Self-Directedness: Cause and Effects throughout the Life Course

By Judith Rodin; Carmi Schooler et al. | Go to book overview

Foreword: The Life Course and
the Crisis in Social Science

Matilda White Riley
National Institute on Aging

This book, the third in a series on the life course sponsored by Pennsylvania State University, has strategic symbolic significance in today's world of research, professional practice, and public policy, for the set of books to date symbolizes the gradual reemergence of power of the social sciences. In recent decades, this power has often been lost. Within the secular swings of intellectual dominance of some disciplines over others, the "hard" sciences have been in the ascendant, while the social and psychological sciences have been approaching the nadir. Nowhere has this disciplinary crisis been more apparent than in studies of the life course; yet it is precisely in these studies that signs of resolution of the crisis seem particularly auspicious.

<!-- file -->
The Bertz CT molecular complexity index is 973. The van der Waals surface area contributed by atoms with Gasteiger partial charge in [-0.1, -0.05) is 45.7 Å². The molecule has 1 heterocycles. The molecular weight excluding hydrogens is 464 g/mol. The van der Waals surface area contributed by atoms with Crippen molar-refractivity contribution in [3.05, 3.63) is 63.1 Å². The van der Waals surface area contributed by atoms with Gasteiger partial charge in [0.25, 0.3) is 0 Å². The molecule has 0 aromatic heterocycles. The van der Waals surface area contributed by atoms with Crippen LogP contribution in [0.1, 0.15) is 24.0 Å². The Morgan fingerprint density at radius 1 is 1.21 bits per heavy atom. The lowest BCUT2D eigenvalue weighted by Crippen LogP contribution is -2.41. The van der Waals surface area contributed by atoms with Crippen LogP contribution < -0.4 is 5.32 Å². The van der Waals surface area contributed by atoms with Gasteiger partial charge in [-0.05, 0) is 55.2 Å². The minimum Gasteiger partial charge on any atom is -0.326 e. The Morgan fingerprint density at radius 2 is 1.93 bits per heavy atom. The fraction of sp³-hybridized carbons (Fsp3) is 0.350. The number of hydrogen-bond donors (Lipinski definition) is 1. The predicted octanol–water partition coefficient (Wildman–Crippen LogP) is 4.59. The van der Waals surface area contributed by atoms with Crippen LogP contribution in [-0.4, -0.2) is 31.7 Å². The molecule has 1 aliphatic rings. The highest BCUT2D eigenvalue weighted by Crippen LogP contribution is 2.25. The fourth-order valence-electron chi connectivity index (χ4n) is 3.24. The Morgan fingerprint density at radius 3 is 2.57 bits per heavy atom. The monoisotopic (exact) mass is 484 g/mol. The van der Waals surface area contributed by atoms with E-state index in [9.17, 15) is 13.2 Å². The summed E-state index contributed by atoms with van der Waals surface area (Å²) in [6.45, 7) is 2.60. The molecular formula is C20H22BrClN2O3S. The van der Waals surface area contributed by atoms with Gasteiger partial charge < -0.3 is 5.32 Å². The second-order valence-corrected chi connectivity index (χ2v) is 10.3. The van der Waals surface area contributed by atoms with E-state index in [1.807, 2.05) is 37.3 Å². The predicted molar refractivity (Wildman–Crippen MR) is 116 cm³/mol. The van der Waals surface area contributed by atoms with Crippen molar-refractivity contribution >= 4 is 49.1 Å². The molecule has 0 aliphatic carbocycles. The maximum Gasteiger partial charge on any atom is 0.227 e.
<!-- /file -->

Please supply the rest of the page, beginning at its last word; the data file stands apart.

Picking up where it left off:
Even today, aging research still often appears as it has too often appeared in the recent past--as primarily the province of medical researchers, legislators, lobbyists, and vested pharmaceutical interests. In this world aging is stereotyped as "afflicted with Alzheimer's disease," "imprisoned in a nursing home," or dependent on medicine as the only means of preventing either disease or institutionalization. Yet, we social and behavioral scientists, as contributors to this volume and to the conference from which it sprang, know that aging research involves not only a biomedical concern with disease; perhaps more importantly, it also involves social, psychological, and economic concerns with human lives in families, in social institutions of all kinds, and in society as a whole. This social scientific focus takes full cognizance of the potency of the biomedical perspective; but it broadens the view by recognizing the complementary potency of the psychosocial perspective in probing the mys

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